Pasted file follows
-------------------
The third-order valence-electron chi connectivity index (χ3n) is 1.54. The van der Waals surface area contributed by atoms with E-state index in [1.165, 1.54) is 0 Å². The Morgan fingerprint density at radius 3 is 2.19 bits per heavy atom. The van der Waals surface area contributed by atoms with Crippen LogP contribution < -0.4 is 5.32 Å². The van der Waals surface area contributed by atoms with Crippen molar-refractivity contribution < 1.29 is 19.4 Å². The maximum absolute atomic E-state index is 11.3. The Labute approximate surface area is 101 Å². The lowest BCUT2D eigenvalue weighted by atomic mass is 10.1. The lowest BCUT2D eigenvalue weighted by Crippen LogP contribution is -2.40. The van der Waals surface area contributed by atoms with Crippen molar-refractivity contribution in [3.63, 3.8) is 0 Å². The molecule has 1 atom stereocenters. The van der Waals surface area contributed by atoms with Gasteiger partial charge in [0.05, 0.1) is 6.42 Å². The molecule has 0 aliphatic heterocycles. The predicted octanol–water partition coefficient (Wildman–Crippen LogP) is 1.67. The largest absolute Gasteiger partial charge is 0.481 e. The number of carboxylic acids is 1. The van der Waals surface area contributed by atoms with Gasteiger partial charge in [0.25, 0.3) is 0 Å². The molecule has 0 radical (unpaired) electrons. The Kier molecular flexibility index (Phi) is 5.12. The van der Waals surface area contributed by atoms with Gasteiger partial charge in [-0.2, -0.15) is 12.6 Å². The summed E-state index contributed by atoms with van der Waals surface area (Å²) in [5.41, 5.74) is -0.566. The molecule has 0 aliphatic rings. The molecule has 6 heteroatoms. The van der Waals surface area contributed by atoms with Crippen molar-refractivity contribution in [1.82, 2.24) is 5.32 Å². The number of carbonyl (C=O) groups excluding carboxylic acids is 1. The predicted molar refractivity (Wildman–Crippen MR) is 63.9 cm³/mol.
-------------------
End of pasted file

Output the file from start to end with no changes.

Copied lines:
The third-order valence-electron chi connectivity index (χ3n) is 1.54. The van der Waals surface area contributed by atoms with E-state index in [1.165, 1.54) is 0 Å². The Morgan fingerprint density at radius 3 is 2.19 bits per heavy atom. The van der Waals surface area contributed by atoms with Crippen LogP contribution < -0.4 is 5.32 Å². The van der Waals surface area contributed by atoms with Crippen molar-refractivity contribution < 1.29 is 19.4 Å². The maximum absolute atomic E-state index is 11.3. The Labute approximate surface area is 101 Å². The lowest BCUT2D eigenvalue weighted by atomic mass is 10.1. The lowest BCUT2D eigenvalue weighted by Crippen LogP contribution is -2.40. The van der Waals surface area contributed by atoms with Crippen molar-refractivity contribution in [3.63, 3.8) is 0 Å². The molecule has 1 atom stereocenters. The van der Waals surface area contributed by atoms with Gasteiger partial charge in [0.05, 0.1) is 6.42 Å². The molecule has 0 aliphatic heterocycles. The predicted octanol–water partition coefficient (Wildman–Crippen LogP) is 1.67. The largest absolute Gasteiger partial charge is 0.481 e. The number of carboxylic acids is 1. The van der Waals surface area contributed by atoms with Gasteiger partial charge in [0.25, 0.3) is 0 Å². The molecule has 0 radical (unpaired) electrons. The Kier molecular flexibility index (Phi) is 5.12. The van der Waals surface area contributed by atoms with Gasteiger partial charge in [-0.2, -0.15) is 12.6 Å². The summed E-state index contributed by atoms with van der Waals surface area (Å²) in [5.41, 5.74) is -0.566. The molecule has 0 aliphatic rings. The molecule has 6 heteroatoms. The van der Waals surface area contributed by atoms with Crippen molar-refractivity contribution in [1.82, 2.24) is 5.32 Å². The number of carbonyl (C=O) groups excluding carboxylic acids is 1. The predicted molar refractivity (Wildman–Crippen MR) is 63.9 cm³/mol.